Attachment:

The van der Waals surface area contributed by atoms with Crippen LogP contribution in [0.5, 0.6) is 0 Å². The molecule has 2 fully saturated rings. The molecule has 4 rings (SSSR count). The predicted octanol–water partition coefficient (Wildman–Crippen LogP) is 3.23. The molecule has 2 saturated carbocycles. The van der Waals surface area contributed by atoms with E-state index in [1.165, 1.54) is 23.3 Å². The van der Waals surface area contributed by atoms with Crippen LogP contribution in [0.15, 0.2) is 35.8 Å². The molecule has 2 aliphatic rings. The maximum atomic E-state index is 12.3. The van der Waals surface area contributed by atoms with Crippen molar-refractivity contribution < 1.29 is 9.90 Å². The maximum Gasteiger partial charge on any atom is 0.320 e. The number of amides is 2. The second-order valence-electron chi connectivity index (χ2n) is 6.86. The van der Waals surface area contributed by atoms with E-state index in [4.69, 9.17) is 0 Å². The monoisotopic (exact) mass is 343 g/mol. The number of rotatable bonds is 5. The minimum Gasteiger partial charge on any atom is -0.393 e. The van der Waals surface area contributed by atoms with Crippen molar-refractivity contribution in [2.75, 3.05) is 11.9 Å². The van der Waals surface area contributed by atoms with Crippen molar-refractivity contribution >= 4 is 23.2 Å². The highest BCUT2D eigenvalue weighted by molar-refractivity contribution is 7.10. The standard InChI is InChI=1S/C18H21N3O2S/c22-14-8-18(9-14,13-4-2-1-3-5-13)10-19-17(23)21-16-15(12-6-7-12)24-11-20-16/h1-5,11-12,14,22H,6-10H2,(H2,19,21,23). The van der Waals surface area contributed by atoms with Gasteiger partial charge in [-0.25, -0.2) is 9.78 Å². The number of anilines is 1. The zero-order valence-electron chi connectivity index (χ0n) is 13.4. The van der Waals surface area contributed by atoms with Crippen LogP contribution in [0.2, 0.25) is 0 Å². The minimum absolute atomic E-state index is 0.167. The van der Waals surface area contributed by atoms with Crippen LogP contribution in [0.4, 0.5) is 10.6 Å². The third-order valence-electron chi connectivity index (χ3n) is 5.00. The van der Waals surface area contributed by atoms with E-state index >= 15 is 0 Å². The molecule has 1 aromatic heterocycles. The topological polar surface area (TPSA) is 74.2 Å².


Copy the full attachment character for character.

The van der Waals surface area contributed by atoms with Crippen LogP contribution in [0.5, 0.6) is 0 Å². The molecule has 2 fully saturated rings. The molecule has 4 rings (SSSR count). The predicted octanol–water partition coefficient (Wildman–Crippen LogP) is 3.23. The molecule has 2 saturated carbocycles. The van der Waals surface area contributed by atoms with E-state index in [1.165, 1.54) is 23.3 Å². The van der Waals surface area contributed by atoms with Crippen LogP contribution in [0.15, 0.2) is 35.8 Å². The molecule has 2 aliphatic rings. The maximum atomic E-state index is 12.3. The van der Waals surface area contributed by atoms with Crippen molar-refractivity contribution < 1.29 is 9.90 Å². The maximum Gasteiger partial charge on any atom is 0.320 e. The number of amides is 2. The second-order valence-electron chi connectivity index (χ2n) is 6.86. The van der Waals surface area contributed by atoms with E-state index in [4.69, 9.17) is 0 Å². The monoisotopic (exact) mass is 343 g/mol. The number of rotatable bonds is 5. The minimum Gasteiger partial charge on any atom is -0.393 e. The van der Waals surface area contributed by atoms with Crippen molar-refractivity contribution in [2.75, 3.05) is 11.9 Å². The van der Waals surface area contributed by atoms with Crippen molar-refractivity contribution >= 4 is 23.2 Å². The highest BCUT2D eigenvalue weighted by molar-refractivity contribution is 7.10. The standard InChI is InChI=1S/C18H21N3O2S/c22-14-8-18(9-14,13-4-2-1-3-5-13)10-19-17(23)21-16-15(12-6-7-12)24-11-20-16/h1-5,11-12,14,22H,6-10H2,(H2,19,21,23). The van der Waals surface area contributed by atoms with Gasteiger partial charge in [-0.25, -0.2) is 9.78 Å². The number of anilines is 1. The zero-order valence-electron chi connectivity index (χ0n) is 13.4. The van der Waals surface area contributed by atoms with Crippen LogP contribution in [0.2, 0.25) is 0 Å². The minimum absolute atomic E-state index is 0.167. The van der Waals surface area contributed by atoms with Crippen LogP contribution in [0.4, 0.5) is 10.6 Å². The third-order valence-electron chi connectivity index (χ3n) is 5.00. The van der Waals surface area contributed by atoms with E-state index >= 15 is 0 Å². The molecule has 1 aromatic heterocycles. The topological polar surface area (TPSA) is 74.2 Å².